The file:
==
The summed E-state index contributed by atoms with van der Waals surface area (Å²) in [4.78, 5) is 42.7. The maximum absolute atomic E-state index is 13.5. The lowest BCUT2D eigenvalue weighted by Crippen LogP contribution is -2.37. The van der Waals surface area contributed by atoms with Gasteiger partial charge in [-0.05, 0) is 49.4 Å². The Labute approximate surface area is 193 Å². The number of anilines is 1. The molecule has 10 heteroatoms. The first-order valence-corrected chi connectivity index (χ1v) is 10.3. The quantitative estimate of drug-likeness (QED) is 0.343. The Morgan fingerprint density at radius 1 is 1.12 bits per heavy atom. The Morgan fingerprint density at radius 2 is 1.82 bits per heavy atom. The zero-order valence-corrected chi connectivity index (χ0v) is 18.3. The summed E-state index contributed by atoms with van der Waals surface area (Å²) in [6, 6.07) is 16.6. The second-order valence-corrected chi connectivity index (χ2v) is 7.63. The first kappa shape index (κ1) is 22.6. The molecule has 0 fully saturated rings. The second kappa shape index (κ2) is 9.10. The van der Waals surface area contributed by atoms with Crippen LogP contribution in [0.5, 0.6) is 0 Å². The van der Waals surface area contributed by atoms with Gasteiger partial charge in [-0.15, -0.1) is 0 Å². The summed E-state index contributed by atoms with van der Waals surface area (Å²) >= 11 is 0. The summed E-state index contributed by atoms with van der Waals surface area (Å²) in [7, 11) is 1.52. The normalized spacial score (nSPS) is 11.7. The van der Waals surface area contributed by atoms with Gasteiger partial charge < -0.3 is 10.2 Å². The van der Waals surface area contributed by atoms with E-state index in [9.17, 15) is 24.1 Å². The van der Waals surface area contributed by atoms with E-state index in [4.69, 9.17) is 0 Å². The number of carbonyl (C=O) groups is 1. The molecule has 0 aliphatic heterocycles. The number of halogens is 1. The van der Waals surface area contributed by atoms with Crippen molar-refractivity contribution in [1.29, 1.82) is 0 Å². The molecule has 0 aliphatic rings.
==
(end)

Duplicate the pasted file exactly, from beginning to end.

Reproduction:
The summed E-state index contributed by atoms with van der Waals surface area (Å²) in [4.78, 5) is 42.7. The maximum absolute atomic E-state index is 13.5. The lowest BCUT2D eigenvalue weighted by Crippen LogP contribution is -2.37. The van der Waals surface area contributed by atoms with Gasteiger partial charge in [-0.05, 0) is 49.4 Å². The Labute approximate surface area is 193 Å². The number of anilines is 1. The molecule has 10 heteroatoms. The first-order valence-corrected chi connectivity index (χ1v) is 10.3. The quantitative estimate of drug-likeness (QED) is 0.343. The Morgan fingerprint density at radius 1 is 1.12 bits per heavy atom. The Morgan fingerprint density at radius 2 is 1.82 bits per heavy atom. The zero-order valence-corrected chi connectivity index (χ0v) is 18.3. The summed E-state index contributed by atoms with van der Waals surface area (Å²) in [6, 6.07) is 16.6. The second-order valence-corrected chi connectivity index (χ2v) is 7.63. The first kappa shape index (κ1) is 22.6. The molecule has 0 fully saturated rings. The second kappa shape index (κ2) is 9.10. The van der Waals surface area contributed by atoms with Crippen LogP contribution in [0.5, 0.6) is 0 Å². The van der Waals surface area contributed by atoms with Gasteiger partial charge in [-0.15, -0.1) is 0 Å². The summed E-state index contributed by atoms with van der Waals surface area (Å²) >= 11 is 0. The summed E-state index contributed by atoms with van der Waals surface area (Å²) in [7, 11) is 1.52. The normalized spacial score (nSPS) is 11.7. The van der Waals surface area contributed by atoms with Gasteiger partial charge < -0.3 is 10.2 Å². The van der Waals surface area contributed by atoms with E-state index in [9.17, 15) is 24.1 Å². The van der Waals surface area contributed by atoms with E-state index in [4.69, 9.17) is 0 Å². The number of carbonyl (C=O) groups is 1. The molecule has 0 aliphatic heterocycles. The number of halogens is 1. The van der Waals surface area contributed by atoms with Crippen molar-refractivity contribution in [1.29, 1.82) is 0 Å². The molecule has 0 aliphatic rings.